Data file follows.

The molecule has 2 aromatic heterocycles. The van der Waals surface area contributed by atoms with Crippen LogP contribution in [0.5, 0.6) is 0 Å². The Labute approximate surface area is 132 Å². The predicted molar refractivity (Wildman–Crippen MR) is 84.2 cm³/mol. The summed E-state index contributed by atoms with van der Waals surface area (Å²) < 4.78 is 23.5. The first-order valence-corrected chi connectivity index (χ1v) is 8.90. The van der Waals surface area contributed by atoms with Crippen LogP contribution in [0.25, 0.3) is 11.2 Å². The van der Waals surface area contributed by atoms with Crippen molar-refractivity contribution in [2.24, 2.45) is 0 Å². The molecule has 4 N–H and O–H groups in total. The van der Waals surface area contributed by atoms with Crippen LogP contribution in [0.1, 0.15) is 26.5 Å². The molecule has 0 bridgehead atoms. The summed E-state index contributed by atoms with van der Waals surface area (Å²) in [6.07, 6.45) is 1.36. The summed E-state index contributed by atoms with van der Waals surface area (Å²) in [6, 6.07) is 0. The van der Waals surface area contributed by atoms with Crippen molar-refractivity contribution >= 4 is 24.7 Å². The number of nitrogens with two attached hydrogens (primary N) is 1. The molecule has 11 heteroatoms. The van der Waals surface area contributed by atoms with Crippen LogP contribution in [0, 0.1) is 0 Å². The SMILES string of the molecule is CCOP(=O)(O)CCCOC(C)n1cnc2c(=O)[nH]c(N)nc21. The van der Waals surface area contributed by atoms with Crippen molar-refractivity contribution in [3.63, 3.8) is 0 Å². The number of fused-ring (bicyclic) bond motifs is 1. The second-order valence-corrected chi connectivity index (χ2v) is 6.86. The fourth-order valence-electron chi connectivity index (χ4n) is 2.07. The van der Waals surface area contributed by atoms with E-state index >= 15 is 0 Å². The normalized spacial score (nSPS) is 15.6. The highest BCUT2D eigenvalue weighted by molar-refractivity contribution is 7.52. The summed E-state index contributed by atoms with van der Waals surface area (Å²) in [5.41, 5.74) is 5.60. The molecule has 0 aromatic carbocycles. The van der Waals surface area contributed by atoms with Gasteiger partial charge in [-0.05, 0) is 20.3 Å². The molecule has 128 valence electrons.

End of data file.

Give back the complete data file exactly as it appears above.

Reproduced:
The molecule has 2 aromatic heterocycles. The van der Waals surface area contributed by atoms with Crippen LogP contribution in [0.5, 0.6) is 0 Å². The Labute approximate surface area is 132 Å². The predicted molar refractivity (Wildman–Crippen MR) is 84.2 cm³/mol. The summed E-state index contributed by atoms with van der Waals surface area (Å²) < 4.78 is 23.5. The first-order valence-corrected chi connectivity index (χ1v) is 8.90. The van der Waals surface area contributed by atoms with Crippen LogP contribution in [0.25, 0.3) is 11.2 Å². The van der Waals surface area contributed by atoms with Crippen molar-refractivity contribution in [2.24, 2.45) is 0 Å². The molecule has 4 N–H and O–H groups in total. The van der Waals surface area contributed by atoms with Crippen LogP contribution in [0.1, 0.15) is 26.5 Å². The molecule has 0 bridgehead atoms. The summed E-state index contributed by atoms with van der Waals surface area (Å²) in [6.07, 6.45) is 1.36. The summed E-state index contributed by atoms with van der Waals surface area (Å²) in [6, 6.07) is 0. The van der Waals surface area contributed by atoms with Crippen molar-refractivity contribution >= 4 is 24.7 Å². The number of nitrogens with two attached hydrogens (primary N) is 1. The molecule has 11 heteroatoms. The van der Waals surface area contributed by atoms with Crippen LogP contribution in [0, 0.1) is 0 Å². The SMILES string of the molecule is CCOP(=O)(O)CCCOC(C)n1cnc2c(=O)[nH]c(N)nc21. The van der Waals surface area contributed by atoms with Crippen molar-refractivity contribution in [3.63, 3.8) is 0 Å². The number of fused-ring (bicyclic) bond motifs is 1. The second-order valence-corrected chi connectivity index (χ2v) is 6.86. The fourth-order valence-electron chi connectivity index (χ4n) is 2.07. The van der Waals surface area contributed by atoms with E-state index >= 15 is 0 Å². The normalized spacial score (nSPS) is 15.6. The highest BCUT2D eigenvalue weighted by molar-refractivity contribution is 7.52. The summed E-state index contributed by atoms with van der Waals surface area (Å²) in [5.41, 5.74) is 5.60. The molecule has 0 aromatic carbocycles. The van der Waals surface area contributed by atoms with Gasteiger partial charge in [-0.05, 0) is 20.3 Å². The molecule has 128 valence electrons.